NASCAR Craftsman Truck Series Ricky Craven, driver of the No. 99 Roush Racing Ford F-150, has gotten off to a fast start in his first full season of NASCAR Craftsman Truck Series competition. Teamed with his former NEXTEL Cup crew chief ...
NASCAR Craftsman Truck Series
Ricky Craven, driver of the No. 99 Roush Racing Ford F-150, has gotten off to a fast start in his first full season of NASCAR Craftsman Truck Series competition. Teamed with his former NEXTEL Cup crew chief Mike Beam, Craven has posted a pair of top-five finishes in the season's first two races, and currently sits second in the point standings, 25 points of out first. Craven, whose wife, Cathleen, gave birth to the family's third child (Lydia) in February, shared his first impressions of the truck series and his desire to one day return to Cup Series competition.
RICKY CRAVEN-No.99-Superchips Ford F-150
THIS WEEKEND'S TRUCK RACE MARKS ONLY THE THIRD EVENT OF THE SEASON. HOW MUCH OF AN ADJUSTMENT IS THERE WHEN YOU'RE NOT RACING EVERY WEEKEND? "The schedule is accommodating for a guy that has just had his third child, and has some of the personal things going on in my life. But the fact is that I would like to be racing a little more than we are. We've gotten off to a good start and I have two thoughts on that. First, we would like to be racing a little more because we could try to continue that momentum that we're building; however, I'm thankful for the start that we've had and we've used the extra time to help prepare for some of the challenges that we have going forward. It's a new schedule for me. There are some tracks that I haven't seen that we're going to be racing at, and there are some aspects of racing the trucks that we're still trying to catch up to and become familiar with, so we've done some testing and we've taken advantage of the time and we'll continue to do that. By the time we get to the month of June we're going to need to be performing at our best because that stretch in June, July and August is going to be critical."
SO, THE LAYOUT OF THE SCHEDULE IS BENEFICIAL TO A DRIVER WHO HAS NOT COMPETED IN THE SERIES FULL-TIME? "I would agree with that. It's allowed us an opportunity to try and catch up both on a personal level and even from a team standpoint because Mike has a wealth of talent, but he is new to the series. The 99 team is an exciting group, an exciting team, but it is made up of some young members that are doing a fantastic job, but they're 23 or 24 years old and this extra time has helped Mike and I and all of them get closer and become more familiar with one another and work through some of the things we need to work through."
THE TRUCK SERIES USED TO BE A PROVING GROUND FOR YOUNG DRIVERS, BUT NOW THERE SEEMS TO BE A GREATER NUMBER OF VETERANS. WHAT MAKES THE TRUCK SERIES MORE APPEALING TO A VETERAN DRIVER THAN THE BUSCH SERIES? "The truck series is very attractive. It certainly was more attractive to me than the Busch Series from the standpoint that the series has great momentum right now. The manufacturers are clearly behind it. Toyota's participation has raised the bar and the opportunity to race with Ford again in this series was something that I got excited about, and I'm very glad I'm doing it. The trucks are fun to drive, the schedule is interesting, and in some ways it's accommodating, and that's been good for me personally. To answer the question, the truck series is a mixed bag of veterans, who have chosen this series as an alternative to the hectic schedule of Cup, and youth with the idea of it being an entry into a NASCAR Touring Series with the ambition of one day making it to the Cup level. History has shown that it works pretty well. There has been some talent that has come out of the truck series with the most obvious being Kurt Busch and Greg Biffle."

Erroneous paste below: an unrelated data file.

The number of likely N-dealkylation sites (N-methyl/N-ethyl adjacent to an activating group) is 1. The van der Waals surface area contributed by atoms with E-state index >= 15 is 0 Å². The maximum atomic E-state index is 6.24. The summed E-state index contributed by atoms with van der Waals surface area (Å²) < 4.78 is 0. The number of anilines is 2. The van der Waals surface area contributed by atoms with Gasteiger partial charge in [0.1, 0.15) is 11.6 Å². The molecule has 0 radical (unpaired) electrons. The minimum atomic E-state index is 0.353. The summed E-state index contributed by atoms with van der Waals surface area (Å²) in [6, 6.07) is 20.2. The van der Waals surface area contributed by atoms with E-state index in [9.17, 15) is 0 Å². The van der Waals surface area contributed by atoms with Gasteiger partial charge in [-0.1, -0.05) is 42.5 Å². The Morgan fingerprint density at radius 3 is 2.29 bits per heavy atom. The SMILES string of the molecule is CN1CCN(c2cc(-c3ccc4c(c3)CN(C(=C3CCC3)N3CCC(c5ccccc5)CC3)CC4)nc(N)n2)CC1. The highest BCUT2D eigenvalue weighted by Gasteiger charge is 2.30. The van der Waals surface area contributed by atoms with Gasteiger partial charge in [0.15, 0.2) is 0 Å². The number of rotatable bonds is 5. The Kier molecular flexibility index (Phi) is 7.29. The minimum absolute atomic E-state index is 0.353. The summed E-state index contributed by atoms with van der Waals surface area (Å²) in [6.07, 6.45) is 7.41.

IS IT A COMFORT TO KNOW THAT THERE ARE 16 COMPANION RACES THIS SEASON WITH THE CUP SERIES? "I think that weighs heavy for any of the drivers with experience. I think that's certainly an asset, something that I want to capitalize on, and I'm sure Jimmy Spencer, Johnny Benson and Todd Bodine - some of the drivers that just made the transition into the series - are thinking the same thing. I think you have seen that with Ted Musgrave and Bobby Hamilton. The series does reward experience, so that's favorable. Probably my biggest concern is what we don't know and what we haven't seen, and that's places like Mansfield and Memphis, tracks we haven't had any exposure to."
DO YOU VIEW THIS OPPORTUNITY WITH ROUSH AS A STEPPING STONE TO RETURN TO THE CUP LEVEL ONE DAY? "To be clear, my objective is to capitalize on this opportunity. This is a fantastic opportunity and I had very little hesitation when it was presented to me. I was excited about the idea of racing with Jack Roush, but to be clear, I'm 38 years old, and I believe I've got another chance at the plate; there's plenty of racing left for me. I truly believe that if we're able to capitalize on this opportunity, which is a good one, we'll be rewarded with another Cup opportunity. However, that right now is not as important as succeeding in 2005."
WITH MARK MARTIN'S PLANNED RETIREMENT AT THE END OF THE SEASON, HAVE THERE BEEN TALKS ABOUT YOU TAKING OVER HIS CUP RIDE ON 2006? "That's premature. Whoever drives the 6 car in 2006 will have to have earned it, and I have no idea who that will be. To be clear, I would like to race at the Cup level for Roush Racing. I don't know if I've ever said that, but I'm saying it. The only part of that I can control is to succeed in 2005, and that's got my full attention."